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-   -   M1 Carbine Intro/Demonstration (http://forums.thecmp.org/showthread.php?t=53703)

Jet Fixer 09-03-2011 08:10 PM

Quote:

Originally Posted by Amsdorf (Post 415875)
I am sure Craig would welcome your "expert" suggestions.

Perhaps you should write your own book and help us all achieve your level of superior knowledge.

[eye roll]

I'd watch were you are going with this. Brian has been doing this alot longer than most of us. Just sayin...

Amsdorf 09-03-2011 08:11 PM

I'm sure he has. Hence, my suggestion. I'm serious. Not sure what else to say.

M1-TA 09-03-2011 08:28 PM

Quote:

Originally Posted by Amsdorf (Post 415875)
I am sure Craig would welcome your "expert" suggestions.

Perhaps you should write your own book and help us all achieve your level of superior knowledge.

[eye roll]

Amsdorf
BQ97 has more correct carbine knowledge than the books you are using, Riesch, Harrison and Larson books are full of mistakes and repo parts. Ruth's War Baby book is a good place to start or join the carbine club and get their newsletters.
You quoted a statement from Riesch's book, BQ is trying to tell you that it is wrong. Everyone who has dealt with Brian would love to se him write a carbine book.

M1-TA

Amsdorf 09-03-2011 08:35 PM

Quote:

Originally Posted by M1-TA (Post 415948)
Amsdorf
BQ97 has more correct carbine knowledge than the books you are using, Riesch, Harrison and Larson books are full of mistakes and repo parts. Ruth's War Baby book is a good place to start or join the carbine club and get their newsletters.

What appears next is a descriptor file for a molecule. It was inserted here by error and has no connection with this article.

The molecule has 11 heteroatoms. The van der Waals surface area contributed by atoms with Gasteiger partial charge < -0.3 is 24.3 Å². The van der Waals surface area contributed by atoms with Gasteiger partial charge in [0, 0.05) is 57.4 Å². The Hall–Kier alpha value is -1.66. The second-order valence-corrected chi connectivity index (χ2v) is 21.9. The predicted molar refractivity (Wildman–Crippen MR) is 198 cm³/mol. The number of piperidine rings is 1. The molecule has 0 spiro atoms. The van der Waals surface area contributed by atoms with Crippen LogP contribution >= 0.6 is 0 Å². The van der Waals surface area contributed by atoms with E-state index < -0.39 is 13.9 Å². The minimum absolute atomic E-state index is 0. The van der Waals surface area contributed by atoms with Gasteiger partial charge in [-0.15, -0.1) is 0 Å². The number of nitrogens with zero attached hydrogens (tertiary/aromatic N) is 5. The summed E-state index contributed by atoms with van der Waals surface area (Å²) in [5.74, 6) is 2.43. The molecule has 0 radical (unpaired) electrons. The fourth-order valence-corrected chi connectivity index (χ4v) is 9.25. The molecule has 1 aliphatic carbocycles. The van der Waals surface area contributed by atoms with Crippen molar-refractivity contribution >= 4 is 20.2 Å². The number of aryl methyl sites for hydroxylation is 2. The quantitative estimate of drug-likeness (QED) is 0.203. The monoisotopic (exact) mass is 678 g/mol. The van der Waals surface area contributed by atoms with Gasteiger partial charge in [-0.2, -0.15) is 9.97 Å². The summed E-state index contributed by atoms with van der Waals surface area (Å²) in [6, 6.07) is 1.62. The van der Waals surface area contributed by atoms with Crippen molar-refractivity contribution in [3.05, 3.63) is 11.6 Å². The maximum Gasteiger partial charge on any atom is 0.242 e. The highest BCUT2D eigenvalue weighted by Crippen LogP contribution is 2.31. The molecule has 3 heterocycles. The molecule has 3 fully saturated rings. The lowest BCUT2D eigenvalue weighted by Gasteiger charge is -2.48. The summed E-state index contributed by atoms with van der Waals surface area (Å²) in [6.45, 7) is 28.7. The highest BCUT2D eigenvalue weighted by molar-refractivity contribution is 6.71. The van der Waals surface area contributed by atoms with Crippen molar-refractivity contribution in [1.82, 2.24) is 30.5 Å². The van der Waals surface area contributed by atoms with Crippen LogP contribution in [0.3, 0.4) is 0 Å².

You quoted a statement from Riesch's book, BQ is trying to tell you that it is wrong. Everyone who has dealt with Brian would love to se him write a carbine book.

M1-TA


I am sure he does, that is why I said, he should write his own book, correcting the errors of others. I'm serious. He should.

Popcop 09-03-2011 09:52 PM

Wow, if that is not a worn sear causing that rapid fire, Bruce Lee would've been impressed by the speed of that index finger.

Amsdorf 09-03-2011 11:02 PM

I've got a very itchy trigger finger. What can I say?

The M1 Carbine set me to scratching.

Nothing wrong with the sear.

Firstflabn 09-04-2011 10:38 AM

First you quote a published source as the basis for your understanding. You chose a modern secondary source instead of going to War Baby, which quotes at length from official contemporary documents (as well as the official Ordnance publication on weapons development - that appears on the very first page of War Baby). Then, when your assertion was challenged, you forget the part about having accepted that erroneous claim and try to point the finger at your source. You were not a potted plant in this process.

By repeating an erroneous secondary source, the obligation to make a correction is yours. Brian did you a favor by taking the first step. The rest is up to you.

Besides your basic error in claiming the carbine was developed for other than front line troops, the suggestion that the Garand was only issued to riflemen naturally follows. In a 1944 army rifle company only 63 of its 143 Garands were in the hands of riflemen. That's 45%. Using your misapplication of logic, the Garand was developed for non-riflemen since more non-riflemen in an infantry company carried them. Further, in the rifle company, others with the Garand included the company clerk, jeep drivers, cooks, cooks helpers, and 9 of the 19 ammo bearers.